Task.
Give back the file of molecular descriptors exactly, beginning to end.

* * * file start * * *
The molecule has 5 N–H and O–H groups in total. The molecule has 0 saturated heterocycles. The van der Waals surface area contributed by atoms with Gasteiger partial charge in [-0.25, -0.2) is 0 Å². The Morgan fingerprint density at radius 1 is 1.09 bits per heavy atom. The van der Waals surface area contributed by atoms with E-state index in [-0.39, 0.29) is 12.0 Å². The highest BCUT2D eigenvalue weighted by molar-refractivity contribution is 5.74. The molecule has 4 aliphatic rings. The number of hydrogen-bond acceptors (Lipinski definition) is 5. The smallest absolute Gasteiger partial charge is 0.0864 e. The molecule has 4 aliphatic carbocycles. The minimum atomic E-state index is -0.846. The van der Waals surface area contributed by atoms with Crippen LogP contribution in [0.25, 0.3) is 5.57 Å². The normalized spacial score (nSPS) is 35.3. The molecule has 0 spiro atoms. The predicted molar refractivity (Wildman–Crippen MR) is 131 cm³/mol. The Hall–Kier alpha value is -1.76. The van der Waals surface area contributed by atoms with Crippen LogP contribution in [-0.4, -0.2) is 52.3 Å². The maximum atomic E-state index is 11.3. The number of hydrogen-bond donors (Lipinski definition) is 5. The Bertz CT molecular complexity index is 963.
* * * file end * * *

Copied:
The molecule has 5 N–H and O–H groups in total. The molecule has 0 saturated heterocycles. The van der Waals surface area contributed by atoms with Gasteiger partial charge in [-0.25, -0.2) is 0 Å². The Morgan fingerprint density at radius 1 is 1.09 bits per heavy atom. The van der Waals surface area contributed by atoms with E-state index in [-0.39, 0.29) is 12.0 Å². The highest BCUT2D eigenvalue weighted by molar-refractivity contribution is 5.74. The molecule has 4 aliphatic rings. The number of hydrogen-bond acceptors (Lipinski definition) is 5. The smallest absolute Gasteiger partial charge is 0.0864 e. The molecule has 4 aliphatic carbocycles. The minimum atomic E-state index is -0.846. The van der Waals surface area contributed by atoms with Crippen LogP contribution in [0.25, 0.3) is 5.57 Å². The normalized spacial score (nSPS) is 35.3. The molecule has 0 spiro atoms. The predicted molar refractivity (Wildman–Crippen MR) is 131 cm³/mol. The Hall–Kier alpha value is -1.76. The van der Waals surface area contributed by atoms with Crippen LogP contribution in [-0.4, -0.2) is 52.3 Å². The maximum atomic E-state index is 11.3. The number of hydrogen-bond donors (Lipinski definition) is 5. The Bertz CT molecular complexity index is 963.